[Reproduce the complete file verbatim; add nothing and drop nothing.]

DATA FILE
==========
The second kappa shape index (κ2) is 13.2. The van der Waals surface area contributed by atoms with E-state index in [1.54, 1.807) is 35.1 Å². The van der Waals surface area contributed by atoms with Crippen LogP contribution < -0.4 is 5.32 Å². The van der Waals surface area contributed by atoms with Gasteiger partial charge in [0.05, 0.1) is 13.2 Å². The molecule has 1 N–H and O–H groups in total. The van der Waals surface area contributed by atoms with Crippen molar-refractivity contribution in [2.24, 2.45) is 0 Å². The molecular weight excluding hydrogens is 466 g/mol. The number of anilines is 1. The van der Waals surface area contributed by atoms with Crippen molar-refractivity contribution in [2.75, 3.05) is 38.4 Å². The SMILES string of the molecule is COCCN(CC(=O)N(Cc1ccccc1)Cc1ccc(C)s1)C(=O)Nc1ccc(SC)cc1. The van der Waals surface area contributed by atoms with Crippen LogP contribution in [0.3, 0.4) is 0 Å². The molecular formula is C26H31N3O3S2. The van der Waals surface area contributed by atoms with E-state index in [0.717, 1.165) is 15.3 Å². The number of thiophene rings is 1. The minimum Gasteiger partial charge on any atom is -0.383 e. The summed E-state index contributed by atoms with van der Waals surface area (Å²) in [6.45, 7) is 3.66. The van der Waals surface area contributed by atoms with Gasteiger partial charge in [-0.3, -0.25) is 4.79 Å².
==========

The second kappa shape index (κ2) is 13.2. The van der Waals surface area contributed by atoms with E-state index in [1.54, 1.807) is 35.1 Å². The van der Waals surface area contributed by atoms with Crippen LogP contribution < -0.4 is 5.32 Å². The van der Waals surface area contributed by atoms with Gasteiger partial charge in [0.05, 0.1) is 13.2 Å². The molecule has 1 N–H and O–H groups in total. The van der Waals surface area contributed by atoms with Crippen molar-refractivity contribution in [2.24, 2.45) is 0 Å². The molecular weight excluding hydrogens is 466 g/mol. The number of anilines is 1. The van der Waals surface area contributed by atoms with Crippen molar-refractivity contribution in [2.75, 3.05) is 38.4 Å². The SMILES string of the molecule is COCCN(CC(=O)N(Cc1ccccc1)Cc1ccc(C)s1)C(=O)Nc1ccc(SC)cc1. The van der Waals surface area contributed by atoms with Crippen LogP contribution in [0.3, 0.4) is 0 Å². The molecular formula is C26H31N3O3S2. The van der Waals surface area contributed by atoms with E-state index in [0.717, 1.165) is 15.3 Å². The number of thiophene rings is 1. The minimum Gasteiger partial charge on any atom is -0.383 e. The summed E-state index contributed by atoms with van der Waals surface area (Å²) in [6.45, 7) is 3.66. The van der Waals surface area contributed by atoms with Gasteiger partial charge in [-0.3, -0.25) is 4.79 Å².